Extending UPF for incremental growth

By Erich Marschner & Yatin Trivedi |  No Comments  |  Posted: September 1, 2009
Topics/Categories: EDA - Verification  |  Tags: , ,

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Erich Marschner

Accellera’s Unified Power Format (UPF) is in production use today, delivering the low-power system-on-chip (SoC) designs that are so much in demand. Building upon that success, IEEE Std 1801-2009 [UPF] offers additional features that address the challenges of low-power design and verification. These include more abstract specifications for power supplies, power states, and other elements of the power management architecture, all of which provide additional flexibility for specification of low-power intent. Support for the incremental development of power architectures extends the usefulness of the standard into IP-based, hierarchical methodologies where base power architectures may have been established independent of the IP components used in the overall design. This article reviews some of the new features in IEEE Std 1801-2009 that can make UPF-based flows even more effective.

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Yatin Trivedi

The Accellera standard, fully incorporated in IEEE Std 1801-2009, introduced the concept of a power architecture specification. This includes power domain definitions (i.e., groups of design elements with the same primary power supply), power distribution and switching networks, and power management elements such as isolation and level shifting cells that mediate the interfaces between power domains. The specification of state retention across power down/up cycles was also included. These capabilities encompass both the verification and the implementation semantics, so the same UPF specification can be used in both contexts. IEEE Std 1801-2009 builds on this concept to offer additional capability, flexibility and usability.

Supply sets

UPF introduced the capability of defining supply nets, which represent the power and ground rails in a design. In some cases, such as during the development and integration of soft-IP, it can be more useful to define nets that must be used in pairs to connect design elements to both power and ground. In addition, there may be other supplies involved, such as is entailed in support for bias rails. IEEE Std 1801-2009 introduced the concept of a ‘supply set’ so that it can represent such a collection of related nets.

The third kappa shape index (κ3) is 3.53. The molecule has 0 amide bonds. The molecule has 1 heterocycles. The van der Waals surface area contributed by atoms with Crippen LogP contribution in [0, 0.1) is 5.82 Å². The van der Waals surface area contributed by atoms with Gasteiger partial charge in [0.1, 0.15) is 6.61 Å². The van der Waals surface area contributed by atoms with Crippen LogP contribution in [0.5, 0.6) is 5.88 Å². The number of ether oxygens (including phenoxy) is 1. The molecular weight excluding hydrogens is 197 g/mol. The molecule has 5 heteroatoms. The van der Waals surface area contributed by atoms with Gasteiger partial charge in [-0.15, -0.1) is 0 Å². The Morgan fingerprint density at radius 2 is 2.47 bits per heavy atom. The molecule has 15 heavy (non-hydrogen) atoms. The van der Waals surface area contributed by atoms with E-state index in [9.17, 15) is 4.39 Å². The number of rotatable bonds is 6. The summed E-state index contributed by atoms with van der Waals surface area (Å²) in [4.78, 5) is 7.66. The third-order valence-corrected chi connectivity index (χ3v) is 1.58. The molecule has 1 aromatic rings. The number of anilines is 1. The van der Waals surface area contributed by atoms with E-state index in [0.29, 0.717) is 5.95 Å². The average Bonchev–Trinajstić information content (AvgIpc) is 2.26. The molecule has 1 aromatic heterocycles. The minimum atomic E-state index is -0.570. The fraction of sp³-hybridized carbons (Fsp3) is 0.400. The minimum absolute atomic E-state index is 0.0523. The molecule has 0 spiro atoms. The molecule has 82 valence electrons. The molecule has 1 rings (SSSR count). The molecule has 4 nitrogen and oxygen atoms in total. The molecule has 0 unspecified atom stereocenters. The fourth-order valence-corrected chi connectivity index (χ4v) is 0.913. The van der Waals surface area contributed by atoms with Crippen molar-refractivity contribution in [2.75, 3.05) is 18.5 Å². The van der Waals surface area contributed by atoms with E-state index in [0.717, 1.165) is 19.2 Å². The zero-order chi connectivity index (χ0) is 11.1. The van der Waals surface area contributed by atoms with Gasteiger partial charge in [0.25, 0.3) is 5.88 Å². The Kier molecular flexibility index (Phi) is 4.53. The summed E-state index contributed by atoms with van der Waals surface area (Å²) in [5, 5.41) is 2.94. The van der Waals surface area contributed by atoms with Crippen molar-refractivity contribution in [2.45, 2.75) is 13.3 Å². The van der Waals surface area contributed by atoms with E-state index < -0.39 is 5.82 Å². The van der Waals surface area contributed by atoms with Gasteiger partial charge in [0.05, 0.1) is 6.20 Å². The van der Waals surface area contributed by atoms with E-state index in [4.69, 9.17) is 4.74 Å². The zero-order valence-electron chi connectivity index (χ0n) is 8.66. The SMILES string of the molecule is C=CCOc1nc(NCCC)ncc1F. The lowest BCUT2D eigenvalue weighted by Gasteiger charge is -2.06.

Syntax:

create_supply_set <set_name>
{ -function { <func_name> [ <net_name> ] } }*
[ -reference_gnd <supply_net_name> ]
[ -update ]

Each of the supply nets in a supply set contributes some abstract function to it. The function names, specified via the ‘–function’ option can have either predefined values (e.g., ‘power’, ‘ground’, ‘nwell’, ‘pwell’, ‘deepnwell’, or ‘deeppwell’), or user-defined names. The predefined values allow the user to specify standard power functions such as the primary power and ground nets or bias power nets. The user-defined names may be used as placeholders for later modification or as potential extensions for analysis tools.

A supply set can be defined incrementally, as progressively more information becomes available. Initially, a supply set can be defined in terms of functions. Later, those functions can be mapped to specific supply nets. Separately, the supply set can be associated with a power domain; a power switch; or a retention, isolation, or level shifting strategy. For example, the initial definition of a supply set might be given as follows: